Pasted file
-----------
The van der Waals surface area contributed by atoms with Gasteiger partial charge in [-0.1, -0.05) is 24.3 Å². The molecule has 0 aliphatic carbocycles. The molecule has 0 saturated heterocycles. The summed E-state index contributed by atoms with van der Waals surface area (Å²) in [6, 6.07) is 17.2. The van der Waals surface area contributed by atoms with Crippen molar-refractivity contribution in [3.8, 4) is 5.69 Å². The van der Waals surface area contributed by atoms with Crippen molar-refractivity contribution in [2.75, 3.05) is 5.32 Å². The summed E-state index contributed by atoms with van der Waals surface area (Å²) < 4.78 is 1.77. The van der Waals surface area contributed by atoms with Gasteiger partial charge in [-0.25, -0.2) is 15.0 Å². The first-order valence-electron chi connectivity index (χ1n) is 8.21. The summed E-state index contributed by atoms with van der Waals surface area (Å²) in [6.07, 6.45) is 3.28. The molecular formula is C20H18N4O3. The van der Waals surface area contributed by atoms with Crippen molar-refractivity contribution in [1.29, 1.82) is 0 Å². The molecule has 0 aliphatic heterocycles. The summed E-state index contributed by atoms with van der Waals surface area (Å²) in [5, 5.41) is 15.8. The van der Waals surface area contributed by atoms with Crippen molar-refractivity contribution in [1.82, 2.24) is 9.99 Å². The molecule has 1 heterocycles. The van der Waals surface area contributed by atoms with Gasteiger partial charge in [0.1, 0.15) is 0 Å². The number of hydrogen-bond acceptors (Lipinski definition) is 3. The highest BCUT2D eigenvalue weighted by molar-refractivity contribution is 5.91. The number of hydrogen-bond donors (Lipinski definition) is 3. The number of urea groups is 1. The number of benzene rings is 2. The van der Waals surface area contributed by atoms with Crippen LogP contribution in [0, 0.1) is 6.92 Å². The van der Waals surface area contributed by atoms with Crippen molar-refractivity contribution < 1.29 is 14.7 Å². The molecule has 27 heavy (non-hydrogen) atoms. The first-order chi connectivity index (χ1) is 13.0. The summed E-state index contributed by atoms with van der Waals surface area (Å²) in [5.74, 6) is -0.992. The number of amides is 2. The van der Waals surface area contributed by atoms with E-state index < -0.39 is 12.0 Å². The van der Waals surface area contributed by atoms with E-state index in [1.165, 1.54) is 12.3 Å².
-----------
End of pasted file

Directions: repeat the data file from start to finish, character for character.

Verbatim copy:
The van der Waals surface area contributed by atoms with Gasteiger partial charge in [-0.1, -0.05) is 24.3 Å². The molecule has 0 aliphatic carbocycles. The molecule has 0 saturated heterocycles. The summed E-state index contributed by atoms with van der Waals surface area (Å²) in [6, 6.07) is 17.2. The van der Waals surface area contributed by atoms with Crippen molar-refractivity contribution in [3.8, 4) is 5.69 Å². The van der Waals surface area contributed by atoms with Crippen molar-refractivity contribution in [2.75, 3.05) is 5.32 Å². The summed E-state index contributed by atoms with van der Waals surface area (Å²) < 4.78 is 1.77. The van der Waals surface area contributed by atoms with Gasteiger partial charge in [-0.25, -0.2) is 15.0 Å². The first-order valence-electron chi connectivity index (χ1n) is 8.21. The summed E-state index contributed by atoms with van der Waals surface area (Å²) in [6.07, 6.45) is 3.28. The molecular formula is C20H18N4O3. The van der Waals surface area contributed by atoms with Crippen molar-refractivity contribution in [1.29, 1.82) is 0 Å². The molecule has 0 aliphatic heterocycles. The summed E-state index contributed by atoms with van der Waals surface area (Å²) in [5, 5.41) is 15.8. The van der Waals surface area contributed by atoms with Crippen molar-refractivity contribution in [1.82, 2.24) is 9.99 Å². The molecule has 1 heterocycles. The van der Waals surface area contributed by atoms with Gasteiger partial charge in [0.1, 0.15) is 0 Å². The number of hydrogen-bond acceptors (Lipinski definition) is 3. The highest BCUT2D eigenvalue weighted by molar-refractivity contribution is 5.91. The number of hydrogen-bond donors (Lipinski definition) is 3. The number of urea groups is 1. The number of benzene rings is 2. The van der Waals surface area contributed by atoms with Crippen LogP contribution in [0, 0.1) is 6.92 Å². The van der Waals surface area contributed by atoms with Crippen molar-refractivity contribution < 1.29 is 14.7 Å². The molecule has 27 heavy (non-hydrogen) atoms. The first-order chi connectivity index (χ1) is 13.0. The summed E-state index contributed by atoms with van der Waals surface area (Å²) in [5.74, 6) is -0.992. The number of amides is 2. The van der Waals surface area contributed by atoms with E-state index < -0.39 is 12.0 Å². The van der Waals surface area contributed by atoms with E-state index in [1.165, 1.54) is 12.3 Å².